The National War Labor Board’s dissolution in 1919 ended the federal government’s brief experiment in regulating and institutionalizing class struggle. That year also saw a massive explosion in strike action, with mixed results for organized labor. The biggest losses were in steel, where employers smashed a major organizing drive, and in the public sector, where the state of Massachusetts so thoroughly suppressed the Boston police strike that it set the cause of public employee unionism back for nearly half a century.

Labor’s political fortunes began to change in 1926, when Congress passed the Railway Labor Act to facilitate collective bargaining and mediation in order to avoid strikes in the railroad (and later, airline) industry. The 1932 Norris-LaGuardia Act, passed before Roosevelt’s election and the 1930s strike wave, banned “yellow dog” contracts and restricted the use of federal court injunctions against unions during strikes. The law was an important advance for labor, as it committed the federal government to a policy in favor of protecting most workers’ right to organize and strike. It ensured that a more favorable legal and political environment would be in place when the big strike wave hit in 1934, and provided a foundation on which subsequent reforms were built.

The landmark reform, of course, was the 1935 National Labor Relations Act (NLRA), also known as the Wagner Act. The Wagner Act had roots in the Norris-LaGuardia Act and the National Industrial Recovery Act, which the Supreme Court ruled unconstitutional in 1935. The Wagner Act guaranteed private sector workers the right to organize, bargain, and engage in “concerted protected action” including strikes. It designated the NLRB to implement the law, including the administration of representation elections. Putting a federal government agency in charge of running the process of union representation meant that workers didn’t necessarily have to win their unions through bitter and risky recognition strikes – the main way that workers won their unions before the Wagner Act. In his study of spurts in union growth, Richard Freeman demonstrates the decline of recognition strikes and the rise of NLRB elections after the Supreme Court affirmed the constitutionality of the NLRA in 1937. According to Freeman’s statistics, there were 2200 recognition strikes in 1937 alone, a staggering number that entailed the unionization of nearly one million workers. 73 percent of all workers unionized that year were unionized through recognition strikes. That percentage dropped to 24 in 1938, and down further to 3 percent in 1944. Meanwhile, representation elections became the method by which most workers became union members. From 1941 through 1944 at least one million workers unionized through representation elections each year.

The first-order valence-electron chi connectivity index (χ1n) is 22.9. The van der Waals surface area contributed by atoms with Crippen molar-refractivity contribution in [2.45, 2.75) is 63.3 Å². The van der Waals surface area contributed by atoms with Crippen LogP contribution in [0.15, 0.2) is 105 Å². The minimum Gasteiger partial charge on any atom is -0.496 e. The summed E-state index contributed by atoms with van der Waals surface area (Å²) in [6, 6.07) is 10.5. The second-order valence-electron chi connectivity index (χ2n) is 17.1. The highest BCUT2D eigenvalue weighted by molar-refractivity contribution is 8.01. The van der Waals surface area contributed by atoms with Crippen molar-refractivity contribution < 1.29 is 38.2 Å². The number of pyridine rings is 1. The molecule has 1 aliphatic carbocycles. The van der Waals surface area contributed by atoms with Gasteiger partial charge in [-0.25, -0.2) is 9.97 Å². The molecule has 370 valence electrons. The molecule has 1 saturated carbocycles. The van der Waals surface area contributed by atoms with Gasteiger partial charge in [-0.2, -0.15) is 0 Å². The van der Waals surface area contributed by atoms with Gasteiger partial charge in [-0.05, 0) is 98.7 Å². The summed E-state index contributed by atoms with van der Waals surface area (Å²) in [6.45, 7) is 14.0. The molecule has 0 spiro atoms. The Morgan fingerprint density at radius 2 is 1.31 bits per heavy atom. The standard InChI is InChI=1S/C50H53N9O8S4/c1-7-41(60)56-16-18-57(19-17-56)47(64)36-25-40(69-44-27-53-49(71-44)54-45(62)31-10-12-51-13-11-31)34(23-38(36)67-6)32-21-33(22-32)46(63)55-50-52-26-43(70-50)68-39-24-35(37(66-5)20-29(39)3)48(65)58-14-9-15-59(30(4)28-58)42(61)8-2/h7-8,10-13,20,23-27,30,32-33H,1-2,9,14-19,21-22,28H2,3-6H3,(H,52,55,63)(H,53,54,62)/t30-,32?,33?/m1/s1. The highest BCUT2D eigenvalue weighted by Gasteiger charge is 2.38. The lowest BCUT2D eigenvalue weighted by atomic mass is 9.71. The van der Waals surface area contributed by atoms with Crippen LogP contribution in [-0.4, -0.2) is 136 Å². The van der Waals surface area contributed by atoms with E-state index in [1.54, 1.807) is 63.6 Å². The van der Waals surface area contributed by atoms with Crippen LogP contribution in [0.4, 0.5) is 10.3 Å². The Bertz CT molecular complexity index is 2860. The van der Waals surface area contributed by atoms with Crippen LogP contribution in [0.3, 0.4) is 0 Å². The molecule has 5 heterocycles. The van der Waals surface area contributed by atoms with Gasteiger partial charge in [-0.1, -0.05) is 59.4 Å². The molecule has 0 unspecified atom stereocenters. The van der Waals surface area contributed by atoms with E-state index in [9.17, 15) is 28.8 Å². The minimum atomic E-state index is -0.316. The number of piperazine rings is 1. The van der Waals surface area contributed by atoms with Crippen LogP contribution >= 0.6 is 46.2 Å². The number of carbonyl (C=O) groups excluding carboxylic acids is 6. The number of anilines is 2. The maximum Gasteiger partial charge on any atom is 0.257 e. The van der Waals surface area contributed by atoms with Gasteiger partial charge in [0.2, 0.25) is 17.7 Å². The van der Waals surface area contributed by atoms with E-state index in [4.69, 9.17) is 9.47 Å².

Recognition strikes have not entirely disappeared, but they have become extremely rare. According to the Cornell University Labor Action Tracker, there were just 13 recognition strikes in 2023 involving 476 workers. In his study, Freeman argues that “the key condition for growth spurts rather than the gradual growth of unionization is confrontation over the union institution.” So long as government policy did not accept the basic legitimacy of the union institution, Freeman’s key condition was present. There hasn’t been an organizing upsurge in the private sector since the achievement and consolidation of the NLRA. And there hasn’t been one in the public sector since the public employee organizing spurt of the 1960s and 1970s led to the establishment of union representation and collective bargaining systems in many states. Many employers have never accepted the fundamental legitimacy of unions and collective bargaining. They fight them tooth and nail, and the legal-institutional protections for union organizing through the NLRB process have become far too weak. But workers won the NLRB in the 1930s, and it’s still here. Whatever its weaknesses and limitations, workers will typically use it to organize instead of riskier efforts like recognition strikes. Mark Beissinger, a political scientist who studies revolutions, argues that “democracy is the great solvent of revolution” because it offers the possibility of achieving your demands without risking your life or liberty. In that sense, the recognition and institutionalization of unions is analogous to the ways in which capitalist democracy renders revolutionary politics unviable. So long as this modicum of workplace democracy exists, it will tend to channel conflict into a less disruptive government-sponsored process that forestalls the kind of upsurge that helped give birth to it in the first place.

Pervasive Fragmentation